“The last time I saw you, my dear Henry, you gave me reason to hope that I might in future consider you as a friend. You bade me open my heart to you, and seek your aid when new difficulties should beset my path. The moment is come when I must do 80,

and if

you

will not, if you cannot, save me, nothing can. I once told you, that I never intended to. marry Edward; and, believe me (you know I have ever spoken the truth to you, Henry, even at the risk of rousing your utmost anger); believe me, when I say that then, and even as late as twelve hours ago, such a resolution was the steady purpose of my soul. An involuntary, spontaneous acknowledgment of affection, which escaped me in a moment of imminent peril to him, incurred in rescuing me from a similar peril, was followed by an assumption on his part, that our marriage was to be the natural result of such a confession. My uncle considered it in the same light; and I found myself involved in an engagement, which, in cool blood, I could never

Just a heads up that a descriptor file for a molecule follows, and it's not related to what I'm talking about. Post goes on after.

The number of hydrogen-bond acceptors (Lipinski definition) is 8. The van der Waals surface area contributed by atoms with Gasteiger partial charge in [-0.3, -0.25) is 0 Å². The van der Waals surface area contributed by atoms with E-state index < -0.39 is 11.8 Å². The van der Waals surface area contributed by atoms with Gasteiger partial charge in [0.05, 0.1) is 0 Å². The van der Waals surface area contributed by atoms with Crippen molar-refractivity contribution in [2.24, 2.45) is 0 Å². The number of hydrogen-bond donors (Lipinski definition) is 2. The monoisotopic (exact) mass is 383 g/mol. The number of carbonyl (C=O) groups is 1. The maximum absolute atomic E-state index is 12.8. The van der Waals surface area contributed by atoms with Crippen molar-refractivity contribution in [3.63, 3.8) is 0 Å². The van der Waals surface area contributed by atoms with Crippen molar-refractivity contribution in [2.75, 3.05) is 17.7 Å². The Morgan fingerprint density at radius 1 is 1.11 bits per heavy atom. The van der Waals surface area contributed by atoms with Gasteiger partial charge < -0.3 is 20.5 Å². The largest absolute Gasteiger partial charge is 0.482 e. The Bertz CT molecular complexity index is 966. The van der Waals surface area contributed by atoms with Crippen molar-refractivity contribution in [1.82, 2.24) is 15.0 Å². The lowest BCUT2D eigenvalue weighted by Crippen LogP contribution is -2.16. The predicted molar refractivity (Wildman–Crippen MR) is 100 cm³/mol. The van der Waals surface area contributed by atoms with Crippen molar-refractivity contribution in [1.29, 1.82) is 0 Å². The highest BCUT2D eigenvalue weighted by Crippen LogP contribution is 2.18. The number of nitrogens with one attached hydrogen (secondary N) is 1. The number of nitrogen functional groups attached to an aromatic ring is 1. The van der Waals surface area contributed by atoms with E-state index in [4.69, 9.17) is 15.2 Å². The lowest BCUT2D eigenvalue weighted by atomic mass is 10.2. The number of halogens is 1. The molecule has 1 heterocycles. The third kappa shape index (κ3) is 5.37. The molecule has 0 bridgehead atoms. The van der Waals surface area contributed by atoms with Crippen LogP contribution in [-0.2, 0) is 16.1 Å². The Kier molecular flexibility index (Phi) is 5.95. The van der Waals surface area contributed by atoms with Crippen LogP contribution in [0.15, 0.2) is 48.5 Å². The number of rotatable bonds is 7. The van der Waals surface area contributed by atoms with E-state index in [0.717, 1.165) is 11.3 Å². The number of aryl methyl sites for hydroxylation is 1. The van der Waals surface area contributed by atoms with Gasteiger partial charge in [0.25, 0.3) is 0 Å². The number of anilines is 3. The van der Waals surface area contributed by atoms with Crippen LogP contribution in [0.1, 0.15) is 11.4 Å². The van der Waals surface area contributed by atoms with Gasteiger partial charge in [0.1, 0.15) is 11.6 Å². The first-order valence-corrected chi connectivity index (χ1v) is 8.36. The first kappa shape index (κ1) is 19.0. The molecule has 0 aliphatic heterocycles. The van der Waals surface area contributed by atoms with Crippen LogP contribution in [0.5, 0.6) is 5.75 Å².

have contracted. An attack of illness, resulting from the events of the morning, has since kept Edward in a state which would have made any extraordinary emotion dangerous in the extreme. Against my will, and at the same time, impressing this warning upon me, my aunt took me to him, and in terror for his health, with outward calmness, and inward shame and misgivings, I gave the promise, which must lead to my ruin, unless you can save me. I do not ask your aid, Henry, as a girl who wishes to marry her lover, and frets at the obstacles in her way. No; if at this moment I could cancel the events of this day, and place myself again in the position in which I stood yesterday, I would do so; but, as it is, on either side, I see nothing now but disgrace and misery; and from these I implore you to rescue me. I do not know how far you